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Thursday, June 19, 2014

Illinois Shows Improvement In Serving Older, Disabled Residents; BUT...

PRESS RELEASE -- SPRINGFIELD, Ill., June 19, 2014--(PR Newswire)

In spite of significant improvements, more needs to be done

Illinois' rank as 15th across the nation when it comes to meeting the long-term care needs of older residents shows significant improvement. However, AARP warns more must be done to protect the rights of older individuals living in the state. This, according to a new, comprehensive state-by-state Scorecard from AARP with support of the nation's leading organizations behind quality long-term care, The Commonwealth Fund and SCAN Foundation.

Raising Expectations 2014: A State Scorecard on Long-Term Services and Supports for Older Adults, People with Physical Disabilities, and Family Caregivers – an update of the inaugural 2011 Scorecard – ranks each state overall and within 26 performance indicators along five key dimensions: affordability and access; choice of setting and provider; quality of life and quality of care; support for family caregivers; and, effective transitions. New indicators this year include length of stay in nursing homes and use of anti-psychotic drugs by nursing homes, raising serious concerns about the quality of institutional care.

"The vast majority of older Illinoisans want to live independently, at home, as they age – most with the help of unpaid family caregivers," says Bob Gallo, state director of AARP Illinois, which serves 1.7 million members age 50 and older in Illinois. "Although progress has been made to protect older residents, this Scorecard shows we have more to do – and we don't have time to stand idle."

Today, unpaid family caregivers provide the bulk of care for older Illinoisans, in part because the cost of long-term care remains unaffordable for most middle income families. In Illinois, more than 2.4 million residents help their aging parents, spouses and other loved ones stay at home by providing assistance with bathing and dressing, transportation, finances, complex medical tasks like wound care and injections, and more. The value of this unpaid care totals about $18 billion.

"When it comes to helping older Illinoisans live in the setting of their choice, this silent army of family caregivers assumes the lion's share of responsibility," explains Gallo. "Many juggle full-time jobs with their caregiving duties; others provide 24/7 care for their loved ones. They do this with little support or acknowledgment. This is why AARP Illinois has pursued policy to give caregivers assistance and training to support their loved ones when they are discharged from hospitals."

AARP Illinois strongly supports Senate Bill 3304, sponsored by Sen. Chapin Rose. The legislation gives training to caregivers when their loved ones are discharged from hospitals.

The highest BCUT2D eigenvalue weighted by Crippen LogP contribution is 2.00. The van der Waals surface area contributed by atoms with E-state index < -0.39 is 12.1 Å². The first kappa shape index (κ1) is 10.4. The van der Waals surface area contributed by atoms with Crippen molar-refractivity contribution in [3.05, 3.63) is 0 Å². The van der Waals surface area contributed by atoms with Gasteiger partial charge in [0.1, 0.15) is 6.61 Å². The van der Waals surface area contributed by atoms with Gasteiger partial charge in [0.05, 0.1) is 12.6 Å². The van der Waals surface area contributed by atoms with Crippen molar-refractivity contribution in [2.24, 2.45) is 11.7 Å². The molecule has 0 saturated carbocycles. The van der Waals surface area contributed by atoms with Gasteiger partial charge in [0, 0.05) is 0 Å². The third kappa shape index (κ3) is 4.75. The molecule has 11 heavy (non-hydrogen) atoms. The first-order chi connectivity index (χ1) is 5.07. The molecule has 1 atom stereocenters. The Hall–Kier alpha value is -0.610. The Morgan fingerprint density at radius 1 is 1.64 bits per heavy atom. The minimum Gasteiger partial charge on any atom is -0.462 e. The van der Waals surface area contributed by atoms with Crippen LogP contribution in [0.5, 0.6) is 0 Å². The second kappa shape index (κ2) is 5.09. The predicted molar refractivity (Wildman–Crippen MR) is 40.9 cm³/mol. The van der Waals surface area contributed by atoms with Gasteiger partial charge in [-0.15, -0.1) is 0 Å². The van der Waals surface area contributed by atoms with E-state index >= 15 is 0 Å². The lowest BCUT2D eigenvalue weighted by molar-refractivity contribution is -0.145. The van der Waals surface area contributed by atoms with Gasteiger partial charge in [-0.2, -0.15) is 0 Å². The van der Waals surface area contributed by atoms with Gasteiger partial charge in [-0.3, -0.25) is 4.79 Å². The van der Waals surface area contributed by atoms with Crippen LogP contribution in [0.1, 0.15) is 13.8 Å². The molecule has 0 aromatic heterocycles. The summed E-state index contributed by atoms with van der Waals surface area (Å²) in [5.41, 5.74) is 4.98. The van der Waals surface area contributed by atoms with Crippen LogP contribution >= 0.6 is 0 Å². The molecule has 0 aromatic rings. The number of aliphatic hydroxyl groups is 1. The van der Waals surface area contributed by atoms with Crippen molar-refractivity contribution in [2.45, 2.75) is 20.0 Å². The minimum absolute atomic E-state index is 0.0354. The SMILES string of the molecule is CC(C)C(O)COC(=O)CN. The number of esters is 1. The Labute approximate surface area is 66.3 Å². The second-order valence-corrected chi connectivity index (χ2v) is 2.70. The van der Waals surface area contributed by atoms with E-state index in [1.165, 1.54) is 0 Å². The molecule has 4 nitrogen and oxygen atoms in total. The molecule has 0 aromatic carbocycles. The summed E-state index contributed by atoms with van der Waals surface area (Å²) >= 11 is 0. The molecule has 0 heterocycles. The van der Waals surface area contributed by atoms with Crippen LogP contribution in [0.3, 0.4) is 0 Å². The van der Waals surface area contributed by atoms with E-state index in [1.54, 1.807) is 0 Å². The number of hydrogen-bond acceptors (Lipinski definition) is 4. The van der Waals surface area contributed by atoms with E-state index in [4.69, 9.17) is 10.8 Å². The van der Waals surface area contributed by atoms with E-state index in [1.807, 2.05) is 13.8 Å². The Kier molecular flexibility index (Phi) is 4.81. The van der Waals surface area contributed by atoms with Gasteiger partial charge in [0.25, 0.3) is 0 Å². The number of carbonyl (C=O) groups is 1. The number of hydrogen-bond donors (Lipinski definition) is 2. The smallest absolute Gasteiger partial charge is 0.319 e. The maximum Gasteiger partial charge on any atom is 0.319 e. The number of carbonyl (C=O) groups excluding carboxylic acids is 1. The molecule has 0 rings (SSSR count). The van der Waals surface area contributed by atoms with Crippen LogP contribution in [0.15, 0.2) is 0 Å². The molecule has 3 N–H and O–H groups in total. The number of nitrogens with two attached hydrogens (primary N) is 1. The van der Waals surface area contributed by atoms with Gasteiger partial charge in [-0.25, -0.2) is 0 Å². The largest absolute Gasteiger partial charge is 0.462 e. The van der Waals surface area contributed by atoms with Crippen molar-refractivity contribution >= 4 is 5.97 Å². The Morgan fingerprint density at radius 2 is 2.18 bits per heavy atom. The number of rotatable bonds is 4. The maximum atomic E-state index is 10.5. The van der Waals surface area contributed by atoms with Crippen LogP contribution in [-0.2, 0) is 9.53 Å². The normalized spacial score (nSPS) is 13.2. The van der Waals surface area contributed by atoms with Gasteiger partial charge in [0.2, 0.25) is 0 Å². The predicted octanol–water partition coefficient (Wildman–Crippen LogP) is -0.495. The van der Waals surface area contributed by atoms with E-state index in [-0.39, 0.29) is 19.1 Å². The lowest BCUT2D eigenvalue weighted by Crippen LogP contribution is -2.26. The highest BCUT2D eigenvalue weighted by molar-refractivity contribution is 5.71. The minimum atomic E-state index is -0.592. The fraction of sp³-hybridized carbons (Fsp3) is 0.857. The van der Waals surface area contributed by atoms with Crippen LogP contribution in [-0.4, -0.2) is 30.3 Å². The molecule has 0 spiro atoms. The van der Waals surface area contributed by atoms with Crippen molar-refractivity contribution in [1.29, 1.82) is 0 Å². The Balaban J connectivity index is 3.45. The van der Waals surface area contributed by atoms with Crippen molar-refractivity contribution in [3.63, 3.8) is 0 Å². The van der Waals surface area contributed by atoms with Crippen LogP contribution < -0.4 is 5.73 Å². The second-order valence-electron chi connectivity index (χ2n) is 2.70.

According to the state Scorecard, if Illinois improved its performance to the level of the highest-performing state:
  • 59,317 more low- or moderate-income (<250 21="" activity="" adults="" age="" be="" by="" covered="" daily="" disabilities="" li="" living="" medicaid.="" of="" poverty="" with="" would="">
  • 5,593 more new users of Medicaid LTSS would first receive services in home and community based settings instead of nursing homes.
  • 19,067 nursing home residents with low care needs would instead be able to receive LTSS in the community.
  • 4,090 more people entering nursing homes would be able to return to the community within 100 days
  • 4,796 more people who have been in a nursing home for 90 days or more would be able to move back to the community.
The single strongest predictor of a state's long-term care system is the reach of its Medicaid long-term care safety net. That's why AARP also fought to expand services provided at home and in the community, by shifting funds away from undesirable, low quality, and more expensive nursing home care.

Of the 26 Scorecard indicators, 13 may be improved through state policy changes, pointing to the importance of AARP's multi-state advocacy campaign, launched this year, to help older Americans live independently, at home, and the family caregivers that support them. Currently, 42 states are advocating as part of the campaign, including Illinois.

Long-term care (also called long-term services and supports) is a diverse set of services designed to help older people and those with disabilities; services can be provided in a person's home, in a community setting such as an adult day center, or in a group residential facility like a nursing home.

The full state Scorecard, along with an interactive map of state rankings and information, is available at www.longtermscorecard.org.

PDF - http://origin-qps.onstreammedia.com/origin/multivu_archive/ENR/FX-DC52937-20140619.pdf


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